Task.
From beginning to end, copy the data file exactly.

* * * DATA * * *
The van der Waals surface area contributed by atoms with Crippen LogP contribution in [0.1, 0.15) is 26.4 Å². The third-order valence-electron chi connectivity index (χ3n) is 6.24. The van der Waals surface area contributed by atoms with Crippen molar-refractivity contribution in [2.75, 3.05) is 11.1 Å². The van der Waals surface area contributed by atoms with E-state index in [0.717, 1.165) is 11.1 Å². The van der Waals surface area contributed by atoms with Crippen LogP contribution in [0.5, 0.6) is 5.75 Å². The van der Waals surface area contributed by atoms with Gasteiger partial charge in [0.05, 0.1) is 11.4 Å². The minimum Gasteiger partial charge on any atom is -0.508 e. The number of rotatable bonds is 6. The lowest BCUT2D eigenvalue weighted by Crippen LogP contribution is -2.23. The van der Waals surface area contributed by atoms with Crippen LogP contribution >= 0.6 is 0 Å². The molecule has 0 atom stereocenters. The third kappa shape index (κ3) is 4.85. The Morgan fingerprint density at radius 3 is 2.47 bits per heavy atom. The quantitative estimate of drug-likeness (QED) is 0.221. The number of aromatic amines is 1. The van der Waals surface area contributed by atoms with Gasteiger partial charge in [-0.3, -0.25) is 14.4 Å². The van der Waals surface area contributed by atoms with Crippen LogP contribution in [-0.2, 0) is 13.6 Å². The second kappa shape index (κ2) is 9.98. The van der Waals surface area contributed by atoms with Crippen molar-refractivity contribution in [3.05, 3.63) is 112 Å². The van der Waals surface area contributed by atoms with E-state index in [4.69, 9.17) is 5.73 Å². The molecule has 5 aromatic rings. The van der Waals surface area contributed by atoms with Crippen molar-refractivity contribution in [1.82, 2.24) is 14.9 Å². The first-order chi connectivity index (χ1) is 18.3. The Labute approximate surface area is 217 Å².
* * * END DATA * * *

The van der Waals surface area contributed by atoms with Crippen LogP contribution in [0.1, 0.15) is 26.4 Å². The third-order valence-electron chi connectivity index (χ3n) is 6.24. The van der Waals surface area contributed by atoms with Crippen molar-refractivity contribution in [2.75, 3.05) is 11.1 Å². The van der Waals surface area contributed by atoms with E-state index in [0.717, 1.165) is 11.1 Å². The van der Waals surface area contributed by atoms with Crippen LogP contribution in [0.5, 0.6) is 5.75 Å². The van der Waals surface area contributed by atoms with Gasteiger partial charge in [0.05, 0.1) is 11.4 Å². The minimum Gasteiger partial charge on any atom is -0.508 e. The number of rotatable bonds is 6. The lowest BCUT2D eigenvalue weighted by Crippen LogP contribution is -2.23. The van der Waals surface area contributed by atoms with Crippen LogP contribution >= 0.6 is 0 Å². The molecule has 0 atom stereocenters. The third kappa shape index (κ3) is 4.85. The Morgan fingerprint density at radius 3 is 2.47 bits per heavy atom. The quantitative estimate of drug-likeness (QED) is 0.221. The number of aromatic amines is 1. The van der Waals surface area contributed by atoms with Gasteiger partial charge in [-0.3, -0.25) is 14.4 Å². The van der Waals surface area contributed by atoms with Crippen LogP contribution in [-0.2, 0) is 13.6 Å². The second kappa shape index (κ2) is 9.98. The van der Waals surface area contributed by atoms with Crippen molar-refractivity contribution in [3.05, 3.63) is 112 Å². The van der Waals surface area contributed by atoms with E-state index in [4.69, 9.17) is 5.73 Å². The molecule has 5 aromatic rings. The van der Waals surface area contributed by atoms with Crippen molar-refractivity contribution in [1.82, 2.24) is 14.9 Å². The first-order chi connectivity index (χ1) is 18.3. The Labute approximate surface area is 217 Å².